Young Ben (Jim Sturgess) has his sights set on Harvard Medical School, and has everything lined up except the exorbitant tuition. Micky Rosa (Kevin Spacey), his math professor, takes notice of him in class and invites him to be part of a secret club of students who are being trained to win big at blackjack through statistics and card counting. At first Ben declines the offer to join, but he eventually succumbs to the lure of easy money for med school (and the charms of Kate Bosworth as one of the other students).

The group starts to win big on their weekends in Las Vegas, but conflicts brew between Ben and his teammate Fisher (Jacob Pitts) when Ben proves himself a better player. The team begins to frazzle. Predictably, he gets together with Bosworth, who is little more than a pretty face here.

Eventually the group draws the attention of a Loss Protection manager played by a menacing Lawrence Fishburne, who's had run-ins with Mickey Rosa in the past, and is not above roughing up card counters he catches.

Brit Sturgess sports a convincing American accent as Ben (I almost didn't realize he played the Boleyn brother in The Other Boleyn Girl), and is likable enough, though his transformation form math nerd to high-stakes card player is hard to buy. Kevin Spacey effortlessly plays the snarky math professor, but he's played this kind of smugly self-assured character many times before. His insouciant deadpan begins to wear out its welcome before the movie reaches its end.

It's an interesting story, as it actually happened, so it's too bad it ends up processed through the Hollywood blender, especially in repetitive Vegas montages set to a pumped up, overbearing soundtrack (apparently there's quite a bit of neon there). I'm also sure the filmmakers felt that several strip club scenes were quite integral to the film. At the Broadway and Mill Creek.


10,000 B.C.Cavemen on epic battle quest. Rated PG-13. 109 m. At the Broadway, Mill Creek and Fortuna.

BAND'S VISIT.Stranded in a small town in the Israeli desert, the Alexandria Ceremonial Police Orchestra becomes a woman's unexpected house guests. Rated PG-13. 87 m. At the Minor.

THE BANK JOB.Smart British caper flick, with layers of intrigue. Rated R. 110 m. At the Broadway and the Minor.

BE KIND REWIND.A man whose brain becomes magnetized destroys every tape in his friend's video store; the men set out to remake lost films. 101 m. Rated PG-13. At the Broadway.

BUCKET LIST.A corporate billionaire and a working class mechanic, who have developed a strong bond while sharing a hospital room, embark on the road trip of a lifetime. Rated PG-13. 97 m. At The Movies.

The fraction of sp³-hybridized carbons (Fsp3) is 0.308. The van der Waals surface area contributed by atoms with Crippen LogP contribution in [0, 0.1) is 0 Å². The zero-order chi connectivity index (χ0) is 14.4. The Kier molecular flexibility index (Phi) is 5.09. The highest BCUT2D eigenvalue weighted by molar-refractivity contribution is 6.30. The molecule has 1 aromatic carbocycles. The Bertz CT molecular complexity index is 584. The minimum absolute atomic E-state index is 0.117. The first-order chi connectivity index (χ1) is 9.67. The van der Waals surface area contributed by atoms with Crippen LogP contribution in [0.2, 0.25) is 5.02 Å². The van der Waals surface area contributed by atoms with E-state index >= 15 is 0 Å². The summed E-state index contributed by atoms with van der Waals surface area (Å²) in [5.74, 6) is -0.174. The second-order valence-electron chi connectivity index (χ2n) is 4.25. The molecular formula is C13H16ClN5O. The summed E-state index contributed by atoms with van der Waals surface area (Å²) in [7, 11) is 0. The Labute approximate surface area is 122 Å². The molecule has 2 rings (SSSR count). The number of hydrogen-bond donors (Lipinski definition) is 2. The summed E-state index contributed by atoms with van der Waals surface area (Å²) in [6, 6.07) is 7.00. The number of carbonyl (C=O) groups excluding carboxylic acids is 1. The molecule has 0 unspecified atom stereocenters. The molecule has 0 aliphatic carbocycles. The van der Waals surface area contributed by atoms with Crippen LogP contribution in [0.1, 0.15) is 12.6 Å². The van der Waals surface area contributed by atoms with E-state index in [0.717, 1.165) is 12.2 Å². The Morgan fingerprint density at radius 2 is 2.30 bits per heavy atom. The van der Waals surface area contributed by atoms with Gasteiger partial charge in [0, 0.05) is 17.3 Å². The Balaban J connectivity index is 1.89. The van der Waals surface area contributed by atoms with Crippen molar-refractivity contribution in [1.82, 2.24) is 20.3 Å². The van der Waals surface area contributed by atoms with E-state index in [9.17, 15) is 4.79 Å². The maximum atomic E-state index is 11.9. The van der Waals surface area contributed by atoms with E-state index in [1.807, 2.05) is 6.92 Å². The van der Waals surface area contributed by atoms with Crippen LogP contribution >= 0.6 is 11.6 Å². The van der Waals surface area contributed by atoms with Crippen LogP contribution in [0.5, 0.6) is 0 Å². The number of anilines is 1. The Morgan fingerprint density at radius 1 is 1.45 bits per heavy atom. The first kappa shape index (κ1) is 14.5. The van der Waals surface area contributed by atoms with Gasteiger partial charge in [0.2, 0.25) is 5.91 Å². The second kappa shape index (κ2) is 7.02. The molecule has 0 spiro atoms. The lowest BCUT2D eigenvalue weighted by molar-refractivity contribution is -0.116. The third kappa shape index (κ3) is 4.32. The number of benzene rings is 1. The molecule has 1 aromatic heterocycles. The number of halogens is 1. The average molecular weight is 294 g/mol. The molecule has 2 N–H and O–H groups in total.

COLLEGE ROAD TRIP.Girls-only road trip turns into nightmare adventure when one girl's police chief father tags along for the ride. Rated G. 86 m. At The Movies.

DOOMSDAY.Dreaded Reaper virus escapes walled off, brutally oppressed community and threatens major city. Rated R. 109 m. At The Movies.

DRILLBIT TAYLOR.Dorky teens hire former soldier of fortune as bodyguard, only to find he has his own agenda. 102 m. Rated PG-13. At the Broadway and Fortuna.

HORTON HEARS A WHO.Mocked do-gooding elephant attempts to rescue a microscopic civilization. Rated G. 87 m. At the Broadway, Mill Creek and Fortuna.

IN BRUGES.Hit men face and conquer inner demons when forced to take time off in well-preserved medieval Belgium city. Rated R. 107 m. At the Minor.

NEVER BACK DOWN. Teen joins underground "fight club." Rated PG-13. 114 m. At The Movies.

OTHER BOLEYN GIRL.Beautiful Boleyn sisters, driven by family's blind ambition, compete for King Henry VIII's love. Rated PG-13. At the Broadway and Mill Creek.

SHUTTER.Newlyweds investigate scary images in set of photos and learn some mysteries are better left unsolved. Rated PG-13. 85 m. At the Broadway.

SPIDERWICK CHRONICLES.The Grace family moves into the Spiderwick estate, the home of a dead ancestor, and discovers the evil creatures that already reside there. Rated PG. 96 m. At The Movies.

SUPERHERO MOVIE.Spoof movie takes aim at biggest superhero blockbusters of our time. Rated PG-13. 85 m. At Mill Creek, the Broadway and Fortuna.

VANTAGE POINT.Chaos ensues when the U.S. president is assassinated in Spain. Rated PG-13. 90 m. At The Movies.